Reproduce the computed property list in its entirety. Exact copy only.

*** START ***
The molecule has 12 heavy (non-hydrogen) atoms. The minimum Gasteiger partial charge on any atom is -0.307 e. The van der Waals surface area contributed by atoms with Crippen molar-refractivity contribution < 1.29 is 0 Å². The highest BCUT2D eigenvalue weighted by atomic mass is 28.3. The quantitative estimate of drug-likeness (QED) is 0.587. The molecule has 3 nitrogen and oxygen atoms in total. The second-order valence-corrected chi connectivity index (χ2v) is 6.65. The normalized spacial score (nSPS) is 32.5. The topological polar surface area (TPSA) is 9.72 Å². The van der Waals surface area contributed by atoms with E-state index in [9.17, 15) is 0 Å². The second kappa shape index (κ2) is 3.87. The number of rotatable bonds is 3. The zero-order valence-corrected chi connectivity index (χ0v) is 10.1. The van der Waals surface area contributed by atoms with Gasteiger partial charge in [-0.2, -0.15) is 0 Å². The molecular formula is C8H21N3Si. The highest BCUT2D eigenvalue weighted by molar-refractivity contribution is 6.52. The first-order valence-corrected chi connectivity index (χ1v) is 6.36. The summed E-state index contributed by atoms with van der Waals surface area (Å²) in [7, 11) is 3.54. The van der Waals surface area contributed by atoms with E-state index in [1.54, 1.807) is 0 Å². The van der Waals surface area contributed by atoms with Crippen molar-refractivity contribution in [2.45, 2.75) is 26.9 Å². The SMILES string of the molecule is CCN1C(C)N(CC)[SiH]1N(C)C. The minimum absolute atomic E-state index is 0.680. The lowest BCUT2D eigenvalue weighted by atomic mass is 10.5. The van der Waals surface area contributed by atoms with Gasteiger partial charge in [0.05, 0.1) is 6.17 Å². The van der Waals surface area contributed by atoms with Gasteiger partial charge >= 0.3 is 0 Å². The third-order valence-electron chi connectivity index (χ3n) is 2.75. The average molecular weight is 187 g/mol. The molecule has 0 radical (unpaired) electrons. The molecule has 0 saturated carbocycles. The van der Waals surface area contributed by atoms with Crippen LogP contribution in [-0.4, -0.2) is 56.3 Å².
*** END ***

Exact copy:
The molecule has 12 heavy (non-hydrogen) atoms. The minimum Gasteiger partial charge on any atom is -0.307 e. The van der Waals surface area contributed by atoms with Crippen molar-refractivity contribution < 1.29 is 0 Å². The highest BCUT2D eigenvalue weighted by atomic mass is 28.3. The quantitative estimate of drug-likeness (QED) is 0.587. The molecule has 3 nitrogen and oxygen atoms in total. The second-order valence-corrected chi connectivity index (χ2v) is 6.65. The normalized spacial score (nSPS) is 32.5. The topological polar surface area (TPSA) is 9.72 Å². The van der Waals surface area contributed by atoms with E-state index in [9.17, 15) is 0 Å². The second kappa shape index (κ2) is 3.87. The number of rotatable bonds is 3. The zero-order valence-corrected chi connectivity index (χ0v) is 10.1. The van der Waals surface area contributed by atoms with Gasteiger partial charge in [-0.2, -0.15) is 0 Å². The molecular formula is C8H21N3Si. The highest BCUT2D eigenvalue weighted by molar-refractivity contribution is 6.52. The first-order valence-corrected chi connectivity index (χ1v) is 6.36. The summed E-state index contributed by atoms with van der Waals surface area (Å²) in [7, 11) is 3.54. The van der Waals surface area contributed by atoms with E-state index in [1.54, 1.807) is 0 Å². The van der Waals surface area contributed by atoms with Crippen molar-refractivity contribution in [2.45, 2.75) is 26.9 Å². The SMILES string of the molecule is CCN1C(C)N(CC)[SiH]1N(C)C. The minimum absolute atomic E-state index is 0.680. The lowest BCUT2D eigenvalue weighted by atomic mass is 10.5. The van der Waals surface area contributed by atoms with Gasteiger partial charge in [0.05, 0.1) is 6.17 Å². The van der Waals surface area contributed by atoms with Gasteiger partial charge >= 0.3 is 0 Å². The third-order valence-electron chi connectivity index (χ3n) is 2.75. The average molecular weight is 187 g/mol. The molecule has 0 radical (unpaired) electrons. The molecule has 0 saturated carbocycles. The van der Waals surface area contributed by atoms with Crippen LogP contribution in [-0.4, -0.2) is 56.3 Å².